Louisiana University Marine Consortium (LUMCON) –
Founded in 1979, visitors will learn about LUMCON’s research and education programs directly relevant to Louisiana’s needs in marine science and coastal resources. Also serving as a facility for all Louisiana schools with an interest in marine research and education. Visitors will have an opportunity to visit the Museum on site.
Blue Crab Business –
Are you ready to learn how a ‘hard’ shell crab backs out of its shell and becomes a ‘soft’ shell crab, how crabs are caught, processed, and tour the factory to see how a local family earns their living.
The Sportsman’s Paradise –
View several camps while the guide explains why South Louisiana is ‘The Sportsman’s Paradise’ one of the top fishing destinations among the coastal areas.
As our journey of discovery continues, notice burials are above ground because of the high water level.
Art Sculpture Garden –
View and hear the history of the ‘hand-made’ concrete sculptures, shaped by hand, by using cement and iron bars. Spanning a decade, Kenny Hill produced over 100 of the sculptures. They are mostly religious sculptures. Angels, God, and even Hill himself are seen in the artwork as he is riding a horse, carrying Christ’s cross, and standing as his heart bleeds. His work has captured attention across the globe. The garden is maintained by Nicholls State University’s Art Studio, a gift of the Kohler Foundation. This is the only sculpture garden in Louisiana.
History and Culture of Bayou Lafourche -
Visit the Jean Lafitte National Historic Park & Preserve Wetlands Acadian Culture Center. Enjoy the stories of the Acadians who settled along the bayous, swamps, and wetlands of southeastern Louisiana. Park Rangers will give you a guided tour through the center where you will see exhibits on the area's industry and culture. A video will explain how the Acadians came to settle in the area of the country.
This distillery makes rum, vodka, and whiskey using only Louisiana products. This is winding down time with a tour, tastings, and cocktails. Home of Rougaroux Rum, your guide will entertain you with legends of the Rougaroux…Louisiana’s version of the ‘Boogie Man’ or ‘Werewolf,’ as you enjoy samplings of various products as well as a cocktail.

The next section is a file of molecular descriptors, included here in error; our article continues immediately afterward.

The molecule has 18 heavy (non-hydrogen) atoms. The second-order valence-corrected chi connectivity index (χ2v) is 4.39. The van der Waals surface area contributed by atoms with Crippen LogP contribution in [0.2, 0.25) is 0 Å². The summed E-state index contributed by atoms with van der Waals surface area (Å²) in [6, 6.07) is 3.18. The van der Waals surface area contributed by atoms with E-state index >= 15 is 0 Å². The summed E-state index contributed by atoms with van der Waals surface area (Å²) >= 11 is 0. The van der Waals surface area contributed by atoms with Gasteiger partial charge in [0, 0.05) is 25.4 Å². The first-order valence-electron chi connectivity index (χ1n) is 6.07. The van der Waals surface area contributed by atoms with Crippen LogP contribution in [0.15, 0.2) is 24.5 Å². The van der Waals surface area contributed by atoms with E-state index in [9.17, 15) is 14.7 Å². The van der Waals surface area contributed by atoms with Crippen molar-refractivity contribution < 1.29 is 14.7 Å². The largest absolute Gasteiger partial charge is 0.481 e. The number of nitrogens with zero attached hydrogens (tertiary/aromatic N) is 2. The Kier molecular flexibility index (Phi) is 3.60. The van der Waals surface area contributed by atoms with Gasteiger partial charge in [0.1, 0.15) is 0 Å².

Tour the beautiful E.D. White Historic Site, a landmark on Bayou Lafourche. This Louisiana State Museum Property was the boyhood plantation home of Louisiana's only United States Supreme Court Chief Justice, Edward Douglas White who also served in the Confederate Army during the Civil War. The circa 1790's home was extensively remodeled in the 1840's and features high ceilings, wide shaded galleries, and a raised block cellar. The home is set amid beautiful centuries old live oak trees. An authentic open hearth kitchen is located behind the home.
Laurel Valley Plantation is the largest surviving 19th and 20th century sugar cane plantation complex in the U.S. with nearly sixty original structures. The general store contains many tools and farm implements originally used in the cultivation of sugar cane. Locally made arts and crafts available in the general store. This was also the movie location for A Gathering of Old Men, Interview with a Vampire, and Ray, the life story of Ray Charles.
Plantations Along the Mississippi River –
A Creole Plantation where Louisiana is a world apart! Enter the fascinating world of the Creoles who, at this historic site, lived apart from the American mainstream for over 200 years. Based upon detailed memoirs of life on the 1805 Creole plantation, hear the stories of family and the people who lived and worked on this plantation. See the largest collection of family artifacts original to a Louisiana Plantation. Explore the harshness of 200 years of daily life, along with the sobering experience of slavery happening on this sugarcane plantation. Visit the 160-year-old slave cabins.
Take a walk through time as you enjoy a fascinating glimpse into the lives of many interesting people who have called this plantation ‘home.’ This large manor house was built by Louisiana Creoles of French descent-circa 1830. This 1000-acre plantation is the birthplace of H.H. Richardson, one of America’s most important architects of the 19th century. A working Creole sugar plantation offering authentic stories about early plantation life from descendants of Joseph Waguespack who acquired the property in 1877.
Petroleum Museum & Exposition –
The offshore industry was born in Morgan City, and ‘Mr. Charlie’ (rig) carried it into the Gulf of Mexico and shipped it around the globe.
Aviation & Cypress Sawmill Museum -